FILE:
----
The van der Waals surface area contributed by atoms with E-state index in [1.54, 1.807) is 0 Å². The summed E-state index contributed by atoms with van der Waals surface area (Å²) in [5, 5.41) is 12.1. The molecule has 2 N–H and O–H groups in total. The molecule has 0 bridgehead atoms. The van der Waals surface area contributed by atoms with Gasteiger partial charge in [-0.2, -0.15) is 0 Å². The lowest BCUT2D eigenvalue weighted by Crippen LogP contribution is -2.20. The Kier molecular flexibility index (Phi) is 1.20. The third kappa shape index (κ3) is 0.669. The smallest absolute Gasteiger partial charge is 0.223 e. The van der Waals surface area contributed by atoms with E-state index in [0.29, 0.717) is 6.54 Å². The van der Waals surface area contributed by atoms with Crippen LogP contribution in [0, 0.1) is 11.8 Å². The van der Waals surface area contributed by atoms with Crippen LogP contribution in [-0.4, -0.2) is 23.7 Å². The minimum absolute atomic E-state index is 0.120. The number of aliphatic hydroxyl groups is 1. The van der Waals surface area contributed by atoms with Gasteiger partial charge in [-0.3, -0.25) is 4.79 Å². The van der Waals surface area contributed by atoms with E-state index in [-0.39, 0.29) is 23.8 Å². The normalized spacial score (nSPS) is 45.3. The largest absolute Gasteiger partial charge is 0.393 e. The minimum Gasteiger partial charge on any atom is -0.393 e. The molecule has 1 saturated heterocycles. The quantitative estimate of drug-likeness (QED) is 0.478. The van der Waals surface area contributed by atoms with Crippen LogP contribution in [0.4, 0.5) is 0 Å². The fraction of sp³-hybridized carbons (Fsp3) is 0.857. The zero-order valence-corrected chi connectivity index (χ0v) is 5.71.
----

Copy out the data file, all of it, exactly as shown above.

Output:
The van der Waals surface area contributed by atoms with E-state index in [1.54, 1.807) is 0 Å². The summed E-state index contributed by atoms with van der Waals surface area (Å²) in [5, 5.41) is 12.1. The molecule has 2 N–H and O–H groups in total. The molecule has 0 bridgehead atoms. The van der Waals surface area contributed by atoms with Gasteiger partial charge in [-0.2, -0.15) is 0 Å². The lowest BCUT2D eigenvalue weighted by Crippen LogP contribution is -2.20. The Kier molecular flexibility index (Phi) is 1.20. The third kappa shape index (κ3) is 0.669. The smallest absolute Gasteiger partial charge is 0.223 e. The van der Waals surface area contributed by atoms with E-state index in [0.29, 0.717) is 6.54 Å². The van der Waals surface area contributed by atoms with Crippen LogP contribution in [0, 0.1) is 11.8 Å². The van der Waals surface area contributed by atoms with Crippen LogP contribution in [-0.4, -0.2) is 23.7 Å². The minimum absolute atomic E-state index is 0.120. The number of aliphatic hydroxyl groups is 1. The van der Waals surface area contributed by atoms with Gasteiger partial charge in [-0.3, -0.25) is 4.79 Å². The van der Waals surface area contributed by atoms with E-state index in [-0.39, 0.29) is 23.8 Å². The normalized spacial score (nSPS) is 45.3. The largest absolute Gasteiger partial charge is 0.393 e. The minimum Gasteiger partial charge on any atom is -0.393 e. The molecule has 1 saturated heterocycles. The quantitative estimate of drug-likeness (QED) is 0.478. The van der Waals surface area contributed by atoms with Crippen LogP contribution in [0.4, 0.5) is 0 Å². The fraction of sp³-hybridized carbons (Fsp3) is 0.857. The zero-order valence-corrected chi connectivity index (χ0v) is 5.71.